Bush Twins Making Political Debut

The Republican convention is something of a political coming-out party for President Bush's twin daughters, who have only recently begun campaigning for their father. Their grandmother said Monday she is surprised they showed up at all.

"We just spent two weeks together in Greece," former first lady Barbara Bush said with a joking glance toward 22-year-old granddaughters Jenna and Barbara Bush. "I spent my time telling them to stand up straight, smile, get their hair out of their eyes, be on time and pick up their rooms, and I thought they'd probably stay home."

The twins attended the Olympic games as representatives of the United States, the former first lady said. Former President George Bush was also there.

The young women, known for high jinx and high spirits in college, "bordered on being dignified" in Athens, Barbara Bush said to laughter from a gathering of Republican women.

"They were a huge hit in Greece," the elder Barbara Bush went on. "George and I were a little concerned when the wrestling team — the entire American wrestling team — wanted to date them."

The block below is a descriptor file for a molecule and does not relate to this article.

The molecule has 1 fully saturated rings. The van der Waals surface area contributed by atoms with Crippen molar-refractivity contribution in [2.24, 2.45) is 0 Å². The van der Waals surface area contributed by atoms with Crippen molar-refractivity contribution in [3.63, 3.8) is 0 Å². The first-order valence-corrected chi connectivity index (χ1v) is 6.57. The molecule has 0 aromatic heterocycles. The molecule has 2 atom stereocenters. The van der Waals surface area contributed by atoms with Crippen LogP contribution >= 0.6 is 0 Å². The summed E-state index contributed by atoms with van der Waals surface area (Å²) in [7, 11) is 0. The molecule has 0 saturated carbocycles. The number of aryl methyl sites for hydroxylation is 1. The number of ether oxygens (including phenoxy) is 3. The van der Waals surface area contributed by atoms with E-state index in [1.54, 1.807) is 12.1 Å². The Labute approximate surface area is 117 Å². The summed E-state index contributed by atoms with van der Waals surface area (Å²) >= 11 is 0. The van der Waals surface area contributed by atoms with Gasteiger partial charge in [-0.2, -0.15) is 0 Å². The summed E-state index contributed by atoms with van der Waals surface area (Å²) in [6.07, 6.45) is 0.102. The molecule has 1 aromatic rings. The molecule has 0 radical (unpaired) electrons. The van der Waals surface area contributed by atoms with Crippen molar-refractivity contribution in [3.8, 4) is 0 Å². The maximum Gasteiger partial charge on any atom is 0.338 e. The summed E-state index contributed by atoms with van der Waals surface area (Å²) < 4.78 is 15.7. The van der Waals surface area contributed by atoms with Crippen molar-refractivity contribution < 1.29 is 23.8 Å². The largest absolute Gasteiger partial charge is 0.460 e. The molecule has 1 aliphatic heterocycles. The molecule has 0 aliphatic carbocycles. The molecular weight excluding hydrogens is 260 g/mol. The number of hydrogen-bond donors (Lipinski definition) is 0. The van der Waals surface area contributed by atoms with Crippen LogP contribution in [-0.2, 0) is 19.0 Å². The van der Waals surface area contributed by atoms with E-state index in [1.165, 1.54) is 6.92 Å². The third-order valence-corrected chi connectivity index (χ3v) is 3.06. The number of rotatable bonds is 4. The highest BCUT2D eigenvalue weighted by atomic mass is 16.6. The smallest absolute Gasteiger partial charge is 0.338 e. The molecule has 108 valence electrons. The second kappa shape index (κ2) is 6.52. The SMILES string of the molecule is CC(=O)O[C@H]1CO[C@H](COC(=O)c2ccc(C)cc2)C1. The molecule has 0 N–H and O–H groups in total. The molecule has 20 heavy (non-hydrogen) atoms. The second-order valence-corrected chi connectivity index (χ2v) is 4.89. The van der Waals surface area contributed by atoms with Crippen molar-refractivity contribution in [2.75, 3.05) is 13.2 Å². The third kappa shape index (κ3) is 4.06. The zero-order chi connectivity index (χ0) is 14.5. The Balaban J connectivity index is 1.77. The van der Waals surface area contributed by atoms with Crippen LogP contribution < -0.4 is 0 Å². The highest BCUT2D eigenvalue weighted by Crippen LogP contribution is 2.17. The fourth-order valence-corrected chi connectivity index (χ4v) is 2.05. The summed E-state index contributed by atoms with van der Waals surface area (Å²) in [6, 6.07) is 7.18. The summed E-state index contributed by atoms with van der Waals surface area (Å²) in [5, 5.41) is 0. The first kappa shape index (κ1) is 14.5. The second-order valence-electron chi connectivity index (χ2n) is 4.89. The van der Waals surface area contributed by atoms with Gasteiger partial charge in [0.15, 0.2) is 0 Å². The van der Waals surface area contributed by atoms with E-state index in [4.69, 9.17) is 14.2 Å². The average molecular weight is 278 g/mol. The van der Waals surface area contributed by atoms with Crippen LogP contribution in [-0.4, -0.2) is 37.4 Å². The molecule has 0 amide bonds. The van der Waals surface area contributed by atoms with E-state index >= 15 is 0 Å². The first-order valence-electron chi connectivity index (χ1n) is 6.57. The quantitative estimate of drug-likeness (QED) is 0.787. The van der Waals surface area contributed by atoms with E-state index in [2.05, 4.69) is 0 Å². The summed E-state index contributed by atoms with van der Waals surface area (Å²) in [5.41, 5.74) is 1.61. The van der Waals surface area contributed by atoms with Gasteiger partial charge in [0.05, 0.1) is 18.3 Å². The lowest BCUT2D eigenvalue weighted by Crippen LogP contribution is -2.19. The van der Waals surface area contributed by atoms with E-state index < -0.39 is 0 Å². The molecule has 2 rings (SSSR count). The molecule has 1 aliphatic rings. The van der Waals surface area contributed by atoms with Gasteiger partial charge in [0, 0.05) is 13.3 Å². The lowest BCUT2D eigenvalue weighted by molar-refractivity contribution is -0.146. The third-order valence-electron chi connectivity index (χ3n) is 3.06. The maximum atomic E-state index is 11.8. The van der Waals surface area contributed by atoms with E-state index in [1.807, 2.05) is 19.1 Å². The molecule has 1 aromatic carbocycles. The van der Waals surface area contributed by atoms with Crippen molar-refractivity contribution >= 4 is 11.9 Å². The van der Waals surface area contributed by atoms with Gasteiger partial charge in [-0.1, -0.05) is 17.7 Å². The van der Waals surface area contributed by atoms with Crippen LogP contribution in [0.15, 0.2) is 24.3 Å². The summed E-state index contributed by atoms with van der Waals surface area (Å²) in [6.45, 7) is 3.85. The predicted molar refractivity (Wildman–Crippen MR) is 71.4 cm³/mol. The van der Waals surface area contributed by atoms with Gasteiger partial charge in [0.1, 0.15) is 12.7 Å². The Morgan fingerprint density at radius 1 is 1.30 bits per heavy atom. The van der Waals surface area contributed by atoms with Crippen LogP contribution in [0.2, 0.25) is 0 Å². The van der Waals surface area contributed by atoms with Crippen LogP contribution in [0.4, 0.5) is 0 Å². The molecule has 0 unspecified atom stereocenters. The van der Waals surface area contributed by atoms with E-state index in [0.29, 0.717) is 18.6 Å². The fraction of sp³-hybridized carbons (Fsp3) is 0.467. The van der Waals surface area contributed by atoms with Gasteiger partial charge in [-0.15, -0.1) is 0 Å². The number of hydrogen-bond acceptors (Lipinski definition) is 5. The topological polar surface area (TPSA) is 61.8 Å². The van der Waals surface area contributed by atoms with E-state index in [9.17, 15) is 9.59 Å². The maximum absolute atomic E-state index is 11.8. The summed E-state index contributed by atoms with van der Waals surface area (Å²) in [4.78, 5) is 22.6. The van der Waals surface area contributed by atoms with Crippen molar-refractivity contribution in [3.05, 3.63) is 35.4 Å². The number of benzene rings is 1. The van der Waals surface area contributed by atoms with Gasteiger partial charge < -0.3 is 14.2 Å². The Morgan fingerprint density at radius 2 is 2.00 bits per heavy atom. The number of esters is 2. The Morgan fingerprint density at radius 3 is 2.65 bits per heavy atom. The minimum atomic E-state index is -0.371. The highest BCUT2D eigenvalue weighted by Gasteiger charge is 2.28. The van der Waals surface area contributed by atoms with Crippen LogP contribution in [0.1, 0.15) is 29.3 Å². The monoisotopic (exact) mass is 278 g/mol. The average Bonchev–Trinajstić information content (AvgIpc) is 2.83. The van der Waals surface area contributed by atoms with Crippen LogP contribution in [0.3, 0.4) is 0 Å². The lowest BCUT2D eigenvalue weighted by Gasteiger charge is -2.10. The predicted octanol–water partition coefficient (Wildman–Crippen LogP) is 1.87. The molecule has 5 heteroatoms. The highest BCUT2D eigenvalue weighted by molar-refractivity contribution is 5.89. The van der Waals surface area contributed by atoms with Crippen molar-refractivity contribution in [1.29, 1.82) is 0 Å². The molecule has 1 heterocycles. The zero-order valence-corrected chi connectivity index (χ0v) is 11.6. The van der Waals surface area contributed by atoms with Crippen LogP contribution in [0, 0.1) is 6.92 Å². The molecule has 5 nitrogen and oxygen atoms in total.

The men's magazine Maxim apparently also holds the Bush daughters in high regard. Its Web site will feature twin Barbara Bush as the "girlfriend of the day" on Tuesday. Wednesday is Jenna's turn.

The twins did not speak during the "W Stands for Women" event Monday. They are scheduled to introduce their mother, first lady Laura Bush, at another convention event on Tuesday. It will be their first joint political speech.

The daughters do not plan to make a formal speech on the convention floor, as did the daughters of Democratic presidential nominee John Kerry.

However, they do have appearances each day during the convention, and will be in the hall to hear their parents speak. They also star in a home movie to be shown Thursday night, before President Bush accepts the nomination.

Taped interviews with the twins appear in a profile of their mother to be aired Wednesday on the cable channel A&E's "Biography" series. A People magazine interview with the entire Bush family hits newsstands Thursday.

In the "Biography" piece, the twins poked fun at their mother as something of a neat freak.

For years their mother ordered their father to take off his shoes in the house, the women said, to the point that their father himself now points out if a towel lies on the floor.

"He always jokes that he would take off his shoes to walk on the carpet because he didn't want to mess up, like, the vacuum lines on the carpet," Barbara said.